The Climate Bonds Standard and Certification Scheme is a labelling scheme for Entities, Assets and Debt Instruments. Rigorous scientific criteria ensure that Certified investments in climate mitigation are consistent with the 1.5owarming limit in the Paris Agreement. The Scheme is used globally by bond issuers, governments, investors and the financial markets to prioritise investments which genuinely contribute to addressing climate change.

Solar Energy

Status: The Solar Criteria is available for use in certifications. Get in contact with sends e-mail) to start the certification process of your Solar green bond.

Financial instruments (bonds and loans) linked to these eligible assets, activities and entities will be aligned with the Paris Agreement and the goal of keeping global temperature rises to no more than 1.5oabove pre-industrial levels.

The Solar Criteria sets out what solar assets may receive Certification under the Climate Bonds Standard and Certification Scheme.

Eligible Assets

  1. Onshore solar electricity generation


    1. Solar Criteria Document 
    2. Solar Criteria Background Paper

    The Climate Bonds Standard v4.0



    To see the whole list of Solar and other Certified Climate Bonds, visit our  Database of Certified Bonds

  2. Onshore solar thermal facilities
  3. Transmission infrastructure wholly dedicated to supporting solar generation / thermal facilities

As long as the facility does not have >15% fossil fuel back up.

For more details, select the link to the Solar Eligibility criteria in the resources box. 

Offshore solar facilities are eligible for certification under the Marine Renewable Energy Criteria.

To better understand the Criteria, you can also watch this recorded webinar which explains the Criteria in detail.



Development of Criteria: Solar Working Group

The Criteria was developed by a range of experts in the Solar Working Group. Members of this Working Group included:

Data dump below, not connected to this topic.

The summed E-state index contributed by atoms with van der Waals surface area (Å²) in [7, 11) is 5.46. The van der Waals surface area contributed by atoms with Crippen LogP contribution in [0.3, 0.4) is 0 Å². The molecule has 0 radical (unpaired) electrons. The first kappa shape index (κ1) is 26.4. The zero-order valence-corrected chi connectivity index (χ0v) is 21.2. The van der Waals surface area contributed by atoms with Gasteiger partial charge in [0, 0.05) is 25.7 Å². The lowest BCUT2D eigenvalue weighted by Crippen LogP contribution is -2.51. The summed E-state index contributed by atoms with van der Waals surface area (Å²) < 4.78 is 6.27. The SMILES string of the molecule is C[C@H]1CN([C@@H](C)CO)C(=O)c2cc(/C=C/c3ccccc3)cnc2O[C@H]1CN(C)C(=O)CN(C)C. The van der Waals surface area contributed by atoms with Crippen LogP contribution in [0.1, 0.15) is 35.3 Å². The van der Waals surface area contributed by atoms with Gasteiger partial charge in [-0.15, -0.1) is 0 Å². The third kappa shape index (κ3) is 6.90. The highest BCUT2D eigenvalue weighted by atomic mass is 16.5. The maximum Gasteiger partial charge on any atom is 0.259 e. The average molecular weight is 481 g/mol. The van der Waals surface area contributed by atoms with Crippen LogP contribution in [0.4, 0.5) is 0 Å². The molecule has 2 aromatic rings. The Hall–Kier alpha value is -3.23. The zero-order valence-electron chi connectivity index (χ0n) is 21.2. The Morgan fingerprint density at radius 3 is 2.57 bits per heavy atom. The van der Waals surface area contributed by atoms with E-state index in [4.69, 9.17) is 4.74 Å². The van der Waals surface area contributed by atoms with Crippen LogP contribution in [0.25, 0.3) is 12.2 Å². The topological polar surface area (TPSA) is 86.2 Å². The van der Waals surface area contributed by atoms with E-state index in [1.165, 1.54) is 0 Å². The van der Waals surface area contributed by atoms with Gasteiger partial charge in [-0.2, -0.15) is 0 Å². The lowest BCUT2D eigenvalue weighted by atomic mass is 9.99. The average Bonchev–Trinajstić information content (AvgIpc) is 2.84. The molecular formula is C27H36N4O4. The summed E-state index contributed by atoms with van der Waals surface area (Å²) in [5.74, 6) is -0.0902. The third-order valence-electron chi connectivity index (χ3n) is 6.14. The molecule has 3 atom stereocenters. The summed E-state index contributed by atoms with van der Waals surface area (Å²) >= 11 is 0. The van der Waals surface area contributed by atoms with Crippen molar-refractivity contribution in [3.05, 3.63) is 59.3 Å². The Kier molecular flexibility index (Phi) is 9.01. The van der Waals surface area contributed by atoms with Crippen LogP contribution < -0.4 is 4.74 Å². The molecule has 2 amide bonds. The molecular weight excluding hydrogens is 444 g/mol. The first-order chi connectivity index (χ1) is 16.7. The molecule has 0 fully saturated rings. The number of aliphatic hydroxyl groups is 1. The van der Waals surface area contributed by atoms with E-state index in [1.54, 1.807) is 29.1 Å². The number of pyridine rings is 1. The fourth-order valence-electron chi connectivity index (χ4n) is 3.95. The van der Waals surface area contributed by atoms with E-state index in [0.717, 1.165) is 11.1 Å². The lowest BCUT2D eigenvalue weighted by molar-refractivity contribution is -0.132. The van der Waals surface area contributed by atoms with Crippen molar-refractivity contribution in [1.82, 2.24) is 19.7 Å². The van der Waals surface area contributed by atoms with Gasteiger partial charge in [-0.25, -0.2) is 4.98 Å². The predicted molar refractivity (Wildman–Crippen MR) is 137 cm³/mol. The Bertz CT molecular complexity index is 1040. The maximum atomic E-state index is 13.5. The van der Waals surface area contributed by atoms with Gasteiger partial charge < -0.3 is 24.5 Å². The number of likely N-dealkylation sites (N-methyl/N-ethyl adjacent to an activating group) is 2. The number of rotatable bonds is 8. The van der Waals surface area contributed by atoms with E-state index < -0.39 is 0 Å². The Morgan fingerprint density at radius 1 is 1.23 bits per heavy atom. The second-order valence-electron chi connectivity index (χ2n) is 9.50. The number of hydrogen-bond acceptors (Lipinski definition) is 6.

Alexander Boegle, Manager Finance, Desertec Industry Initiative (DII). Alexander Bögle is Manager Finance at Dii GmbH. He joined Dii in 2012 and is responsible for all finance related topics. He analyses project opportunities and RE regulation from an equity investors and lenders point of view.

Pietro Caloprisco, previously Policy Advisor, European Photovoltaic Industry Association (EPIA). Pietro Caloprisco is currently a Policy Officer at Transport & Environment, having previously worked as a Policy Advisor to the European Photovoltaic Industry Association (EPIA), where he also held a Business Development role.

Dr. Chiara Candelise, Energy Economist, Imperial College London. Dr Chiara Candelise is an experienced energy economist and leading solar energy analyst. Her research interests span from techno-economic assessment of PV technologies to wider economic and policy analysis of energy and climate change issue.

Jenny Chase, Manager, Solar Insight, Bloomberg New Energy Finance. Jenny Chase launched BNEF’s Solar Service in early 2006. She covers demand, supply, price, technology, investment and trends for photovoltaic and solar thermal electricity generation.